An ideal method would combine the ease of programmable solid-phase chemical synthesis with the effortless isolation procedures used in recombinant protein synthesis. One way to simplification of chemical protein synthesis is performing ligations on a solid support. Reagents or peptide fragments can be used in excess and can be readily removed by simple washing steps. The pioneering work from Kent and Dawson involved chemical linkages to sepharose and agarose type resins.3,4 The peptides were prepared by solid-phase peptide synthesis on conventional synthesis resins and purified by HPLC prior to solid-supported native chemical ligation. Brik performed the synthesis of a peptide as well as the subsequent native chemical ligation with HPLC purified peptides on a PEGA resin.5 Aucagne used the PEGA resin for immobilization of the N-terminal peptide via copper click chemistry, followed by iterative N-to-C directional elongation. The peptide fragments were, again, purified by HPLC prior to solid-supported NCL.6 The method has recently been extended to the use of non-purified peptides and was combined with iterative N-to-C-terminal copper-click and oxime ligation reactions, which provided up to 160 amino acid long glycopeptides containing three non-natural backbone substitutions.7–9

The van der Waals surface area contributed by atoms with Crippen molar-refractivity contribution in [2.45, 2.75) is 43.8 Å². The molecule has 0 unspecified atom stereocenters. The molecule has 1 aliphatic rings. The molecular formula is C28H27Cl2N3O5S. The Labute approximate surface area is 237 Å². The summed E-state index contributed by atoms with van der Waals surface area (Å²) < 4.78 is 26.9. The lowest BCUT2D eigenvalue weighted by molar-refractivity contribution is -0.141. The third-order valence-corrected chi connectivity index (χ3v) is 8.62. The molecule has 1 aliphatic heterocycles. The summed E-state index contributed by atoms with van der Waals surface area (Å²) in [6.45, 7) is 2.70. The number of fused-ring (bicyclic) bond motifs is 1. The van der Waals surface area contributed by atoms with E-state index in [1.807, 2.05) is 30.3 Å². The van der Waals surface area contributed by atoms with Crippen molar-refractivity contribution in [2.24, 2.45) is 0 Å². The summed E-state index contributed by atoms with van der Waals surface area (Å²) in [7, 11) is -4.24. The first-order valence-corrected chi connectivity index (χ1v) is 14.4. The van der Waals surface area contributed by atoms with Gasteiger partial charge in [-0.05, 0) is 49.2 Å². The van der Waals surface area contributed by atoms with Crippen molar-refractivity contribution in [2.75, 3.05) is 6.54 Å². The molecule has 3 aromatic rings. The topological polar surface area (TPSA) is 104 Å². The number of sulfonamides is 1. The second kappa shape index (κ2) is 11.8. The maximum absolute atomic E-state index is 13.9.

The use of resin capture-and-release methods has been considered as an alternative to solid-supported NCL. Kent connected the His6 tag to the C-terminal end of the C-terminal ligation fragment and used a Ni-NTA agarose resin to facilitate buffer exchanges after native chemical ligation in solution.10 Again, HPLC purification was involved in the peptide fragments to be ligated. Mende et al. and subsequently Zitterbart et al. were the first to introduce an HPLC-free total chemical synthesis of immobilized proteins.11,12 The methods relied on capture to microtiter plates by means of C-terminal tagging. However, the release of proteins into solution was not demonstrated and the purity of the protein remained unclear.
Despite the remarkable improvements, the HPLC-free total chemical synthesis of proteins in native and soluble form has not been described yet. The previous methods were restricted to cysteine-containing target proteins and therefore, the use of auxiliaries or ligation-desulfurization tactics – required to enable protein synthesis beyond cysteine containing ligation junctions – was not explored.